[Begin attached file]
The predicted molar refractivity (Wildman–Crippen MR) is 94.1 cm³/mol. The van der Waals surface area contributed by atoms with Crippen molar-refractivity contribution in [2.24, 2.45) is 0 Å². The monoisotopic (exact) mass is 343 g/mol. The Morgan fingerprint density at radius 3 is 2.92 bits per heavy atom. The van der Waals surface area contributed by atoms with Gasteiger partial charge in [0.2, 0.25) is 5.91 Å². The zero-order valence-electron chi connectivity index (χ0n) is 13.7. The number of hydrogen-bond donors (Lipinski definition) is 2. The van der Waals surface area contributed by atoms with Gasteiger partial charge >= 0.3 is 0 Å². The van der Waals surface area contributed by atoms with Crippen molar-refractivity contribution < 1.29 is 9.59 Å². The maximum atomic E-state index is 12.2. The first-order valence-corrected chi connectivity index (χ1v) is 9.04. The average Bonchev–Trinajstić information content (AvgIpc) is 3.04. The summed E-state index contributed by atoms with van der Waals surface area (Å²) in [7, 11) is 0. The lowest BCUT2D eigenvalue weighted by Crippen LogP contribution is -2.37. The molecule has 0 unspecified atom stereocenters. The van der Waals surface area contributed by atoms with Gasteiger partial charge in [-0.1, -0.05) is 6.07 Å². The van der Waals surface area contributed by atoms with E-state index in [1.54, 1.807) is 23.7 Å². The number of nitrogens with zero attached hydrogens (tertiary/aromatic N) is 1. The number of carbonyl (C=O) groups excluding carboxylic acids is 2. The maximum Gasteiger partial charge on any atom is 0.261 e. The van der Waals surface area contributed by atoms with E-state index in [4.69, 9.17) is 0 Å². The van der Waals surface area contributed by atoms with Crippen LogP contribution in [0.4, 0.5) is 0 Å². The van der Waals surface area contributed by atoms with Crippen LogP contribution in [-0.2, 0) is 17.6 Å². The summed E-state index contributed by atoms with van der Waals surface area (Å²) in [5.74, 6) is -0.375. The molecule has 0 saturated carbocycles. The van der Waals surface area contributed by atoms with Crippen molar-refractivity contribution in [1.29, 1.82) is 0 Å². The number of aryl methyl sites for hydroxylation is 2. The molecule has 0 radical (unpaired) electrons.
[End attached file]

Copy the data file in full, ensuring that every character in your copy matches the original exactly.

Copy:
The predicted molar refractivity (Wildman–Crippen MR) is 94.1 cm³/mol. The van der Waals surface area contributed by atoms with Crippen molar-refractivity contribution in [2.24, 2.45) is 0 Å². The monoisotopic (exact) mass is 343 g/mol. The Morgan fingerprint density at radius 3 is 2.92 bits per heavy atom. The van der Waals surface area contributed by atoms with Gasteiger partial charge in [0.2, 0.25) is 5.91 Å². The zero-order valence-electron chi connectivity index (χ0n) is 13.7. The number of hydrogen-bond donors (Lipinski definition) is 2. The van der Waals surface area contributed by atoms with Gasteiger partial charge >= 0.3 is 0 Å². The van der Waals surface area contributed by atoms with Crippen molar-refractivity contribution < 1.29 is 9.59 Å². The maximum atomic E-state index is 12.2. The first-order valence-corrected chi connectivity index (χ1v) is 9.04. The average Bonchev–Trinajstić information content (AvgIpc) is 3.04. The summed E-state index contributed by atoms with van der Waals surface area (Å²) in [7, 11) is 0. The lowest BCUT2D eigenvalue weighted by Crippen LogP contribution is -2.37. The molecule has 0 unspecified atom stereocenters. The van der Waals surface area contributed by atoms with Gasteiger partial charge in [-0.1, -0.05) is 6.07 Å². The van der Waals surface area contributed by atoms with E-state index in [1.54, 1.807) is 23.7 Å². The number of nitrogens with zero attached hydrogens (tertiary/aromatic N) is 1. The number of carbonyl (C=O) groups excluding carboxylic acids is 2. The maximum Gasteiger partial charge on any atom is 0.261 e. The van der Waals surface area contributed by atoms with E-state index in [4.69, 9.17) is 0 Å². The van der Waals surface area contributed by atoms with Crippen LogP contribution in [0.4, 0.5) is 0 Å². The van der Waals surface area contributed by atoms with Crippen LogP contribution in [-0.2, 0) is 17.6 Å². The summed E-state index contributed by atoms with van der Waals surface area (Å²) in [5.74, 6) is -0.375. The molecule has 0 saturated carbocycles. The van der Waals surface area contributed by atoms with Crippen molar-refractivity contribution in [1.29, 1.82) is 0 Å². The number of aryl methyl sites for hydroxylation is 2. The molecule has 0 radical (unpaired) electrons.